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Features of neighboring homes influence what we think about our own house. Kuhlmann investigated “whether the size of one’s home relative to others in their [resident’s] neighbourhood influences their housing satisfaction. . . . [and found] evidence that relative position matters. Those living in comparatively small houses are more likely to express dissatisfaction with their home than people living in units that are large relative to other houses in their neighbourhood cluster.”
Daniel Kuhlmann. “Coveting Your Neighbour’s House: Understanding the Positional Nature of Residential Satisfaction.” Housing Studies, in press, https://doi.org/10.1080/02673037.2019.1651832
Schmidt and colleagues wanted to learn more about how nonverbal messages influence how people think and behave. They “recorded participants' EEG brain responses while they played a risk game developed in our laboratory. . . . we predicted that cognitive control would be reduced in the helmet group [that is, people playing the game while wearing a bicycle helmet although they were not near a bicycle], indicated by reduced frontal midline theta power, and that this group would prefer riskier options in the risk game. . . . we found that participants in the helmet group showed significantly lower frontal midline theta power than participants in the control group, indicating less cognitive control. . . . Our results suggest that wearing a bike helmet reduces cognitive control, as revealed by reduced frontal midline theta power, leading to risk indifference when evaluating potential behaviors.” It is likely that the effect observed, tying feeling protected/safe and lower levels of cognitive control, is likely to be found in contexts beyond those tested.
Barbara Schmidt, Luisa Kessler, Clay Holroyd, and Wolfgang Miltner. “Wearing a Bike Helmet Leads to Less Cognitive Control, Revealed by Lower Frontal Midline Theta Power and Risk Indifference.” Psychophysiology, in press, https://doi.org/10.1111/psyp.13458
Researchers studying beauty have found that math can be beautiful, just like landscapes and sonatas. A study by Steinerberger and Johnson, published in Cognition,reports that “average Americans can assess mathematical arguments for beauty just as they can pieces of art or music. The beauty they discerned about the math was not one-dimensional either: Using nine criteria for beauty — such as elegance, intricacy, universality, etc. — 300 individuals had better-than-chance agreement about the specific ways that four different [mathematical] proofs were beautiful. . . . For the study, they [researchers] chose four each of mathematical arguments, landscape paintings, and [classical] piano sonatas. . . . The researchers’ nine dimensions elaborated from Hardy’s six were: seriousness, universality, profundity, novelty, clarity, simplicity, elegance, intricacy, and sophistication. . . . for both the artworks and math arguments a high rating for elegance was most likely to predict a high rating for beauty.”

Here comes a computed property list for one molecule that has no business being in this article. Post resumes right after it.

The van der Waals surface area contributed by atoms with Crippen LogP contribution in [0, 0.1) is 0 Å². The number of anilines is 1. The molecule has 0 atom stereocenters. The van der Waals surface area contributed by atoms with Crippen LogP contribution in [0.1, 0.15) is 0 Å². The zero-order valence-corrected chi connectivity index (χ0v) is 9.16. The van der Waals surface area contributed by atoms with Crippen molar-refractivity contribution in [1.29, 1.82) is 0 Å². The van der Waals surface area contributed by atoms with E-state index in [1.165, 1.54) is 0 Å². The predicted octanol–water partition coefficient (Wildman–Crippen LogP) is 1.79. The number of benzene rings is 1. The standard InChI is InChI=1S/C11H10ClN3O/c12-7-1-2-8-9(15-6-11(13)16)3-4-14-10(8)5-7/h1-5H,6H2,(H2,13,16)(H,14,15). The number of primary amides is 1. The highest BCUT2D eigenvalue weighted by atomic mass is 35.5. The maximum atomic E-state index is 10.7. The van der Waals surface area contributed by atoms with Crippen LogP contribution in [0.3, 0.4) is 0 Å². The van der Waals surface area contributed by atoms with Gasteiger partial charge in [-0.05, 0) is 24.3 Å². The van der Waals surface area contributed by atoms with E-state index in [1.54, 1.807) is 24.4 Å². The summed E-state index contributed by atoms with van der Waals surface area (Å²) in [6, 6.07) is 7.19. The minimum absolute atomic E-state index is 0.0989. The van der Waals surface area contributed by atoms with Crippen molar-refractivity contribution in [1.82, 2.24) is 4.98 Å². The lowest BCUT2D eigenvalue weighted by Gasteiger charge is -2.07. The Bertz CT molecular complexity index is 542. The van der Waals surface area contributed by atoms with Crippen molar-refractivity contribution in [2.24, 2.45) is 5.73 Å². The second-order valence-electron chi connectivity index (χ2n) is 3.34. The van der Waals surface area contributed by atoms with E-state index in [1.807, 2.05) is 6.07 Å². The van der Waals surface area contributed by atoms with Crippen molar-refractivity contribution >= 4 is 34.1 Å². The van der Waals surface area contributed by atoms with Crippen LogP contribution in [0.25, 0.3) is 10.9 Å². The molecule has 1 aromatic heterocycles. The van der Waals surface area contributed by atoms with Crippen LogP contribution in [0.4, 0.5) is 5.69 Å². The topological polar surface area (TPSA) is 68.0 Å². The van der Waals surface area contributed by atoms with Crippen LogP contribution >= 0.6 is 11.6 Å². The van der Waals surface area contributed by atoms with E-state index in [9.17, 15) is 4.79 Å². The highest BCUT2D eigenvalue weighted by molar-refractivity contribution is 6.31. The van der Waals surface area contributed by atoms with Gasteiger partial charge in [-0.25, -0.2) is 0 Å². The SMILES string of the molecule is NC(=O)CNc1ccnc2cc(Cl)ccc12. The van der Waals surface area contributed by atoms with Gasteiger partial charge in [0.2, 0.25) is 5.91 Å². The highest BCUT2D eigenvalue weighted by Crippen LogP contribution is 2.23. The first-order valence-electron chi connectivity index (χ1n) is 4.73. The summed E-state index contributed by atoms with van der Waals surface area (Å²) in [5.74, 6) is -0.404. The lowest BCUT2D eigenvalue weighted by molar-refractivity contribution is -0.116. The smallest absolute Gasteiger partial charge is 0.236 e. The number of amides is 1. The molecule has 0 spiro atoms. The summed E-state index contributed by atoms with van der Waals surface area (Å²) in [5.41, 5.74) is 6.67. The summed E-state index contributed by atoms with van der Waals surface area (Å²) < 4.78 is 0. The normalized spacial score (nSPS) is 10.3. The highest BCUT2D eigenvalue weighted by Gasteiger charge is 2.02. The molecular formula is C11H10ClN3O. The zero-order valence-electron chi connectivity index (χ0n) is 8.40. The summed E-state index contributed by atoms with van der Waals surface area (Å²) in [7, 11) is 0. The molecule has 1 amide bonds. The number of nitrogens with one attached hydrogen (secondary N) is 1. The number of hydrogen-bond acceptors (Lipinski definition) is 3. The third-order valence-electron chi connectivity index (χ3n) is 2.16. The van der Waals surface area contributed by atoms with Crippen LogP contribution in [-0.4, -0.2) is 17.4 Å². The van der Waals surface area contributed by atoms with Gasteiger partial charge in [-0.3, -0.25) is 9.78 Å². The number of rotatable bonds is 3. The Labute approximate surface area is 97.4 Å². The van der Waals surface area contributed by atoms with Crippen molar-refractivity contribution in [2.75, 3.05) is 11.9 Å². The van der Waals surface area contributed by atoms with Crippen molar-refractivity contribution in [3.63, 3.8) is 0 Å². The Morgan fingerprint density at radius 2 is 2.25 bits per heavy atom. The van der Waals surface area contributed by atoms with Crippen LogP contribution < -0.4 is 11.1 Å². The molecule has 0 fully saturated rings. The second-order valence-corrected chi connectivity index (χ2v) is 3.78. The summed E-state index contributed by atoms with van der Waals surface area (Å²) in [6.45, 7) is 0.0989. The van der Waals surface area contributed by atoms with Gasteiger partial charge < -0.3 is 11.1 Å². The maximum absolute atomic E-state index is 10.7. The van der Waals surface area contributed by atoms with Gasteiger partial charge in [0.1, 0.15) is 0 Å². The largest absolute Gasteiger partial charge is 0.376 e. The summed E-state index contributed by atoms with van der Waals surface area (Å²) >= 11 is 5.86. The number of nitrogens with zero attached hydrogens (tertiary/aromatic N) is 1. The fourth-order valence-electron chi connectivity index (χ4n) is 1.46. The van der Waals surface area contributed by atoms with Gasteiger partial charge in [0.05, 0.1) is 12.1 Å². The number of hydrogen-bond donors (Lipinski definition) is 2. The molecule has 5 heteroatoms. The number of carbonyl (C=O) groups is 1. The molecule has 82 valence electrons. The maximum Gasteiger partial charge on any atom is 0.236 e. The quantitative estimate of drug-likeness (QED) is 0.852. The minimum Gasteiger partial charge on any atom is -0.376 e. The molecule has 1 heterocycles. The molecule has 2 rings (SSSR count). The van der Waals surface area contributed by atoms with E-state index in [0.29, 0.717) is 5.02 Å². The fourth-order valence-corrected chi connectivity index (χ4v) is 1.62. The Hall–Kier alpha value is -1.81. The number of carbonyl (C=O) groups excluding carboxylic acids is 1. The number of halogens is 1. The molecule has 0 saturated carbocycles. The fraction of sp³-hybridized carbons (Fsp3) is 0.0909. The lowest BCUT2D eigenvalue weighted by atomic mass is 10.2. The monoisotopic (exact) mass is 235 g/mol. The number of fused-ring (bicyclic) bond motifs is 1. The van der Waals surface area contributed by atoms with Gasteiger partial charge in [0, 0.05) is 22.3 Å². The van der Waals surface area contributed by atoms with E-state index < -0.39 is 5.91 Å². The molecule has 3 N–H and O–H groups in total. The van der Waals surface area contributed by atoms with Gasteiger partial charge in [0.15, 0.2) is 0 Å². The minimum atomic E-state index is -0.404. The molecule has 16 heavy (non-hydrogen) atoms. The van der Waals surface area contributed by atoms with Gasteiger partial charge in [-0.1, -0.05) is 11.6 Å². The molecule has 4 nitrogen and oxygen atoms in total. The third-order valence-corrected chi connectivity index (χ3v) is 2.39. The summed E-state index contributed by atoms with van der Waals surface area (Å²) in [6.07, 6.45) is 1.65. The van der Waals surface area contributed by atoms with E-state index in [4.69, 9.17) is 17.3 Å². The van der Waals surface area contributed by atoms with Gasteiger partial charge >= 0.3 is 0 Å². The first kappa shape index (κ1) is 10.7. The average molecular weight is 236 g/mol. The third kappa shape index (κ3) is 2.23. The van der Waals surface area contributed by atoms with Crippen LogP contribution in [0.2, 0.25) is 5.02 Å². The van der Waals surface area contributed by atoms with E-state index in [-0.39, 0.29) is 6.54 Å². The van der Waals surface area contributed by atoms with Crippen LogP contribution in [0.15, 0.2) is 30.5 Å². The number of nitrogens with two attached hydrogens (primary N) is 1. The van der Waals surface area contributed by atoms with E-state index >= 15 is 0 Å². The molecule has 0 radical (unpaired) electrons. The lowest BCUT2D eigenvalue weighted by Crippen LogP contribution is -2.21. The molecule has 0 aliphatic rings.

“Study Show We Like Our Math Like We Like Our Art: Beautiful.” 2019. Press release, Yale University, https://news.yale.edu/2019/08/07/study-shows-we-our-math-we-our-art-beau...
Ng and colleagues investigated the benefits tenants link to science parks; some benefits reported have design implications. The team, via an online survey completed by tenants in multiple science parks in the Netherlands, identified three types of science park tenants: “The three tenant types sought different benefits through different attributes. Commercially-orientated firms associated science park attributes as ways for being near customers. Mature science-based firms associated attributes with a wider range of benefits, such as image benefits, being near customers and other firms. Young technology-based firms were more cost-driven and focused on image benefits. The associations between various types of facilities and the benefits that tenant types seek, provide insights for practitioners in terms of the design and management of science parks.” Science parks were defined “as physical areas where multiple knowledge-intensive organisations and institutes co-locate and where innovation is formally and informally leveraged.”
Wei Ng, Robin Junker, Rianne Appel-Meulenbroek, Myriam Cloodt, and Theo Arentze. “Perceived Benefits of Science Park Attributes Among Park Tenants in the Netherlands.” The Journal of Technology Transfer, in press, https://doi.org/10.1007/s10961-019-09744-x
Li and colleagues investigated how crowding at malls influences routes travelled. They determined that “High crowdedness (evenly distributed between routes) does not impact wayfinding strategies or initial route choices. Navigators tend to avoid crowds by moving close to the boundaries of the environment in high crowdedness. . . . Participants were asked to locate a store inside the virtual building as efficiently as possible. . . . The results showed that crowdedness did not affect wayfinding strategies or initial route choices, but did affect locomotion in that participants in the high crowdedness condition were more likely to avoid crowds by moving close to the boundaries of the environment.”
Hengshan Li, Tyler Thrash, Christoph Holscher, and Victor Schinazi. “The Effect of Crowdedness on Human Wayfinding and Locomotion in a Multi-Level Virtual Shopping Mall.” Journal of Environmental Psychology, in press, https://doi.org/10.1016/j.jenvp.2019.101320